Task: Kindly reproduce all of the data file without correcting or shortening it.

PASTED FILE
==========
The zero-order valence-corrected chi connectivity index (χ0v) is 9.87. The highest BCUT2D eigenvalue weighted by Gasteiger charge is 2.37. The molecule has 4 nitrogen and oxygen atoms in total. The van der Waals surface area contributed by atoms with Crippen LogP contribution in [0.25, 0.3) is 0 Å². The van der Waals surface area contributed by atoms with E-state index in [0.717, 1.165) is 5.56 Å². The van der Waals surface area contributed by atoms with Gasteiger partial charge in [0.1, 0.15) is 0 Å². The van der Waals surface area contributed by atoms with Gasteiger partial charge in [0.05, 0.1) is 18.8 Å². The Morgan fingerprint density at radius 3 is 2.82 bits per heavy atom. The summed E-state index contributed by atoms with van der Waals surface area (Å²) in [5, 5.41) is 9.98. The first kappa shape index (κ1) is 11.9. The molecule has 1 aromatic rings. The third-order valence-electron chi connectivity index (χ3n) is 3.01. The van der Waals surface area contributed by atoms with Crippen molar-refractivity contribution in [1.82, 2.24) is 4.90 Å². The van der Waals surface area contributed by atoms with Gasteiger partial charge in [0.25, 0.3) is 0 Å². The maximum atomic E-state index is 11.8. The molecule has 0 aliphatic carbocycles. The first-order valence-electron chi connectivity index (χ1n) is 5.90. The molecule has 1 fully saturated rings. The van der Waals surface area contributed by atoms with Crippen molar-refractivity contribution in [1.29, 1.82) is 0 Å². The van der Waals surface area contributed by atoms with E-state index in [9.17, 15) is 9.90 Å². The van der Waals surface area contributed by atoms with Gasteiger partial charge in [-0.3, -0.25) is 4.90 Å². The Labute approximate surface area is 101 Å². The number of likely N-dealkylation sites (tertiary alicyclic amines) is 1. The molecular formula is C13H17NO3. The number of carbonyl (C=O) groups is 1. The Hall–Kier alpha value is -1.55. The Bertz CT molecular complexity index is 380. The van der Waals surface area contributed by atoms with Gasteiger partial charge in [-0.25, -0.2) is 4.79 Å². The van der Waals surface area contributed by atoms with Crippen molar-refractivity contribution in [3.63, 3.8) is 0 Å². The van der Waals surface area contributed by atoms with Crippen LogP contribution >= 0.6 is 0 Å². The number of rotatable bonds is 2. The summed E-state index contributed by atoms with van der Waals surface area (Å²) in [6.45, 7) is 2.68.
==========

The zero-order valence-corrected chi connectivity index (χ0v) is 9.87. The highest BCUT2D eigenvalue weighted by Gasteiger charge is 2.37. The molecule has 4 nitrogen and oxygen atoms in total. The van der Waals surface area contributed by atoms with Crippen LogP contribution in [0.25, 0.3) is 0 Å². The van der Waals surface area contributed by atoms with E-state index in [0.717, 1.165) is 5.56 Å². The van der Waals surface area contributed by atoms with Gasteiger partial charge in [0.1, 0.15) is 0 Å². The van der Waals surface area contributed by atoms with Gasteiger partial charge in [0.05, 0.1) is 18.8 Å². The Morgan fingerprint density at radius 3 is 2.82 bits per heavy atom. The summed E-state index contributed by atoms with van der Waals surface area (Å²) in [5, 5.41) is 9.98. The first kappa shape index (κ1) is 11.9. The molecule has 1 aromatic rings. The third-order valence-electron chi connectivity index (χ3n) is 3.01. The van der Waals surface area contributed by atoms with Crippen molar-refractivity contribution in [1.82, 2.24) is 4.90 Å². The van der Waals surface area contributed by atoms with Gasteiger partial charge in [0.25, 0.3) is 0 Å². The maximum atomic E-state index is 11.8. The molecule has 0 aliphatic carbocycles. The first-order valence-electron chi connectivity index (χ1n) is 5.90. The molecule has 1 fully saturated rings. The van der Waals surface area contributed by atoms with Crippen molar-refractivity contribution in [1.29, 1.82) is 0 Å². The van der Waals surface area contributed by atoms with E-state index in [9.17, 15) is 9.90 Å². The van der Waals surface area contributed by atoms with Gasteiger partial charge in [-0.3, -0.25) is 4.90 Å². The Labute approximate surface area is 101 Å². The number of likely N-dealkylation sites (tertiary alicyclic amines) is 1. The molecular formula is C13H17NO3. The number of carbonyl (C=O) groups is 1. The Hall–Kier alpha value is -1.55. The Bertz CT molecular complexity index is 380. The van der Waals surface area contributed by atoms with Gasteiger partial charge in [-0.25, -0.2) is 4.79 Å². The van der Waals surface area contributed by atoms with Crippen molar-refractivity contribution in [3.63, 3.8) is 0 Å². The van der Waals surface area contributed by atoms with Crippen LogP contribution >= 0.6 is 0 Å². The number of rotatable bonds is 2. The summed E-state index contributed by atoms with van der Waals surface area (Å²) in [6.45, 7) is 2.68.